One of the things you will learn about in a big city is how much you value your own life over anyone else’s.
I see homeless people a lot in London. Not too frequently, but they are around. Most of them are the hard-core homeless who have chosen their designated homeless spots and have a suitcase, dog and several belongings. It used to make me feel extremely sad to see a person living on the street, but now I have gotten used to it and they blend into the grimy city setting. It doesn’t help that some of them shout out nasty things at passersby, like asking me if I’ll take them home with me and things like that. The city has killed me a little bit.
One day I was walking along the street with Adrian when I noticed a homeless person with no belongings and no dog completely passed out in an unnatural position.
“I think he might dead,” Adrian said. “Maybe we should do something.”
“I think he might be dead too,” I said. “But it’s just not worth the risk. What if he is alive and he’s holding a knife? Or he is a complete crazy? We should just leave him. If he really is dead the cops will find him.”
This is a person’s life! And I chose – on more than one occasion – to let a person I thought was probably dead just continue to lie halfway on a bench or sprawled out on a very public sidewalk.
But it’s true. You can’t take the risk in London. It’s easy to say, sitting there safely in front of your expensive computer screen, that you would have done something. Stop kidding yourself and get off your fat high horse. No you wouldn’t have done anything. I make this statement based on the observation that no one does anything, and there are numerous examples and studies showing that people will generally defer responsibility when there are other people around who are capable of helping.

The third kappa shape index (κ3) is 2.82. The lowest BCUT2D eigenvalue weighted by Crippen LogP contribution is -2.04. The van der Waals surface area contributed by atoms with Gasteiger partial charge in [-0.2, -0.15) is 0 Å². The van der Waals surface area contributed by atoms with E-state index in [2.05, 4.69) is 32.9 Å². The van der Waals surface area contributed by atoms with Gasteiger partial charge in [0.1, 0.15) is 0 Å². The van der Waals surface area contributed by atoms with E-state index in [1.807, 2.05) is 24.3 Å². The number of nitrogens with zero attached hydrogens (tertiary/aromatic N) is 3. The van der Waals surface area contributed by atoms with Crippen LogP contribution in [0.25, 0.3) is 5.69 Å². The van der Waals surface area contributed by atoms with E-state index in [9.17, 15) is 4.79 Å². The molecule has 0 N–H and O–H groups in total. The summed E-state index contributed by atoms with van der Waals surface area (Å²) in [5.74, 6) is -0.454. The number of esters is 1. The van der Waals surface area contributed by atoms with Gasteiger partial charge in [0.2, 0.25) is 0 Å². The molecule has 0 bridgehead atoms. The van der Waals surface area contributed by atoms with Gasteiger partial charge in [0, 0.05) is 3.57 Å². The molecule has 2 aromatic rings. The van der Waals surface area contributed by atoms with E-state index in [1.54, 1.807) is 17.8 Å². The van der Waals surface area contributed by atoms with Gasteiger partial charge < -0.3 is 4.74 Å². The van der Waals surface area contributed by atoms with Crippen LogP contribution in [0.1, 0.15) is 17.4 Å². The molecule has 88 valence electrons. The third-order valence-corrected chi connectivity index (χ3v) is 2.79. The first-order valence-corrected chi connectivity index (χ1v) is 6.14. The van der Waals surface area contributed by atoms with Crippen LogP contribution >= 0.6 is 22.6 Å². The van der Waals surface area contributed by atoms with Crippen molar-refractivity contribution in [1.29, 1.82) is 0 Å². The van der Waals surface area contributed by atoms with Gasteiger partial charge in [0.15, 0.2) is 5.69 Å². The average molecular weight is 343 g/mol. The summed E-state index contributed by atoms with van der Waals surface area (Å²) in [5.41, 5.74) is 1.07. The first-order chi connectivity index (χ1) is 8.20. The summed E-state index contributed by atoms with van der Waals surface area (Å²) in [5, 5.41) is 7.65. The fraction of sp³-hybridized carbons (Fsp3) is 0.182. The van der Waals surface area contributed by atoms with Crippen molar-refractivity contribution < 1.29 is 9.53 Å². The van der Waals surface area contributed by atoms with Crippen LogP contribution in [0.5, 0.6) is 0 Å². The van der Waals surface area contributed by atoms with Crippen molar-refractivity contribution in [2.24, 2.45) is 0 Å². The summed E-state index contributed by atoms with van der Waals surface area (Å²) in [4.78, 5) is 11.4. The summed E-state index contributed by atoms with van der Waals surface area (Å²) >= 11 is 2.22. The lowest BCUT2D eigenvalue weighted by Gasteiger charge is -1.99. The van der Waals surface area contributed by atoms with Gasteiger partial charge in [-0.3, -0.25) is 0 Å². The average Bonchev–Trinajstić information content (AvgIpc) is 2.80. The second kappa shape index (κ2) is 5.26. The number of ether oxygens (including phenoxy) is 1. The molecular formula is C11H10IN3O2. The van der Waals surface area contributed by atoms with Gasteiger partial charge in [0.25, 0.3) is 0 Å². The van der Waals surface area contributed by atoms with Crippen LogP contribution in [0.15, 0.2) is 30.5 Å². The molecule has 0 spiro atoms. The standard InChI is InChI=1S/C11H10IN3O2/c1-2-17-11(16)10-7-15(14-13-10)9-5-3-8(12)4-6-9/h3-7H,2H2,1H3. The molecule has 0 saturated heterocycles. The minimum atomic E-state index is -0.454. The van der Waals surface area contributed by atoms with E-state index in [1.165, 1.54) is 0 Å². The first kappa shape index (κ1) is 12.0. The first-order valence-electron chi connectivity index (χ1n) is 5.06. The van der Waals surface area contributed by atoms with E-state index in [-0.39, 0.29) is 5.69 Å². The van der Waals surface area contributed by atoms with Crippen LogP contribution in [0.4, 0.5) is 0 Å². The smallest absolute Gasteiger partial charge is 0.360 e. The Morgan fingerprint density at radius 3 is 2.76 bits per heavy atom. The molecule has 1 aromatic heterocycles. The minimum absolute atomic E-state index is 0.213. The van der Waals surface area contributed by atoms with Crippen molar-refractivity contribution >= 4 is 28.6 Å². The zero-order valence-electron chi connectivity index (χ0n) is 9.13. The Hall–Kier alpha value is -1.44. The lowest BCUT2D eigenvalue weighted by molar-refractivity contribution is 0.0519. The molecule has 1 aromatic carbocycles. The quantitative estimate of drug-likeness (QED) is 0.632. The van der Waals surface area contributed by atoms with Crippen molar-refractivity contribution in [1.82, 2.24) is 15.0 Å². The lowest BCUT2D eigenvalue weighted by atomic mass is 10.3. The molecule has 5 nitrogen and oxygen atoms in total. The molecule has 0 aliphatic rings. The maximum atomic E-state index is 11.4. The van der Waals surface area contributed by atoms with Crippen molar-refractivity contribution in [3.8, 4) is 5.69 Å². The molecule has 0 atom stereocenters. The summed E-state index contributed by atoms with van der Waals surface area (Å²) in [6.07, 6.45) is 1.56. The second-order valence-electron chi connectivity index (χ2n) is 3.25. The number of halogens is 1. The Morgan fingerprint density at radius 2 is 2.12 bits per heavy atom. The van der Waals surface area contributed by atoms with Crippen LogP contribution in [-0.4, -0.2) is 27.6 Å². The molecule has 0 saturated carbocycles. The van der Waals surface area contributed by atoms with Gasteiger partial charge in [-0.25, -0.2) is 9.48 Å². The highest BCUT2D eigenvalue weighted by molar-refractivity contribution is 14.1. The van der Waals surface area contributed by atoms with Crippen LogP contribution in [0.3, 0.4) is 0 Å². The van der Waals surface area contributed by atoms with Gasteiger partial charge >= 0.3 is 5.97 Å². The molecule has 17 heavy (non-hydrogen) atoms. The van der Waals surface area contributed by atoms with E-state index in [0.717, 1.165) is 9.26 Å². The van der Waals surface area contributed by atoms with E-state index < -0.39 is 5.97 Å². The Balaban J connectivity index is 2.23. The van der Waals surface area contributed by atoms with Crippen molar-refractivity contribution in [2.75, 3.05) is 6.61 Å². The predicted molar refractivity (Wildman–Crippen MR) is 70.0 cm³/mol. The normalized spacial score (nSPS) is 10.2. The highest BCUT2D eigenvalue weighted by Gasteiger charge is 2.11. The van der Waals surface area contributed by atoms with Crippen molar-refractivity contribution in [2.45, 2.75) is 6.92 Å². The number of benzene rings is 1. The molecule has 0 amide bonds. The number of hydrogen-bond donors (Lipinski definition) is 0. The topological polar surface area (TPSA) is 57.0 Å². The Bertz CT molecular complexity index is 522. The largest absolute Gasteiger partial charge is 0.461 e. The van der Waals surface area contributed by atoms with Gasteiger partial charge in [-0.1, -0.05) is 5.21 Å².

Hundreds of people walk by the potentially dead in London and no one except police officers does a thing.
This translates into a bigger discussion about helping people in need, like if they are being mugged down an alley and you witness it.
It is a dilemma, though. It sucks to stand by and watch bad things happening and not do anything about it because you hope someone will help you if you were in that situation. If a woman gets her purse (bag) snatched, do you run after the guy and risk getting knifed and killed over a purse, or do you let it keep happening and hope it doesn’t happen to you or anyone you know?
This was the basis of the movie Kick-Ass. Although I thought it wasn’t very good, I really liked the message. It would probably be a lot easier to make these kinds of decisions if we knew everyone would always help out.